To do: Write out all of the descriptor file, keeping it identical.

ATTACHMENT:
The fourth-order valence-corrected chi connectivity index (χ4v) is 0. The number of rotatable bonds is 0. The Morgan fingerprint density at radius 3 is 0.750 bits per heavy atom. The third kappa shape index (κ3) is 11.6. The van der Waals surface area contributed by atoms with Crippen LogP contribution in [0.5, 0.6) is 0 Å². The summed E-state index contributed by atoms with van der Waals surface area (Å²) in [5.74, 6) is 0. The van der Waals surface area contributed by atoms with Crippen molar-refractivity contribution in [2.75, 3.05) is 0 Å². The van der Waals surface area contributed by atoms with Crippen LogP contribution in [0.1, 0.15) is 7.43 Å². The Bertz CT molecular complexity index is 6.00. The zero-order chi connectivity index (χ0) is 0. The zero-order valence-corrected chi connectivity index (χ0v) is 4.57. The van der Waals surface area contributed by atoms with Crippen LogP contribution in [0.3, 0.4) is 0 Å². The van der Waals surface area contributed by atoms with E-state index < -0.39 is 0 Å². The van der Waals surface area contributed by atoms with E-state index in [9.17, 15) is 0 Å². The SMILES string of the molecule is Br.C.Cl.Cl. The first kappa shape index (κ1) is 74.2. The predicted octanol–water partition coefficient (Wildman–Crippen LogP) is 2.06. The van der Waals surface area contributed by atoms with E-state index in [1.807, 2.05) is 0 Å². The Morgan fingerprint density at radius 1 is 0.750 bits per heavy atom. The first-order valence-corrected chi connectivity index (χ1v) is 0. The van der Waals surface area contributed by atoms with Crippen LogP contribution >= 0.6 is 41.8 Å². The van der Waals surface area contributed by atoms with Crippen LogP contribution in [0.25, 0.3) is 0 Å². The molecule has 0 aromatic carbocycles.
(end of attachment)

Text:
The fourth-order valence-corrected chi connectivity index (χ4v) is 0. The number of rotatable bonds is 0. The Morgan fingerprint density at radius 3 is 0.750 bits per heavy atom. The third kappa shape index (κ3) is 11.6. The van der Waals surface area contributed by atoms with Crippen LogP contribution in [0.5, 0.6) is 0 Å². The summed E-state index contributed by atoms with van der Waals surface area (Å²) in [5.74, 6) is 0. The van der Waals surface area contributed by atoms with Crippen molar-refractivity contribution in [2.75, 3.05) is 0 Å². The van der Waals surface area contributed by atoms with Crippen LogP contribution in [0.1, 0.15) is 7.43 Å². The Bertz CT molecular complexity index is 6.00. The zero-order chi connectivity index (χ0) is 0. The zero-order valence-corrected chi connectivity index (χ0v) is 4.57. The van der Waals surface area contributed by atoms with Crippen LogP contribution in [0.3, 0.4) is 0 Å². The van der Waals surface area contributed by atoms with E-state index < -0.39 is 0 Å². The van der Waals surface area contributed by atoms with E-state index in [9.17, 15) is 0 Å². The SMILES string of the molecule is Br.C.Cl.Cl. The first kappa shape index (κ1) is 74.2. The predicted octanol–water partition coefficient (Wildman–Crippen LogP) is 2.06. The van der Waals surface area contributed by atoms with E-state index in [1.807, 2.05) is 0 Å². The Morgan fingerprint density at radius 1 is 0.750 bits per heavy atom. The first-order valence-corrected chi connectivity index (χ1v) is 0. The van der Waals surface area contributed by atoms with Crippen LogP contribution >= 0.6 is 41.8 Å². The van der Waals surface area contributed by atoms with Crippen LogP contribution in [0.25, 0.3) is 0 Å². The molecule has 0 aromatic carbocycles.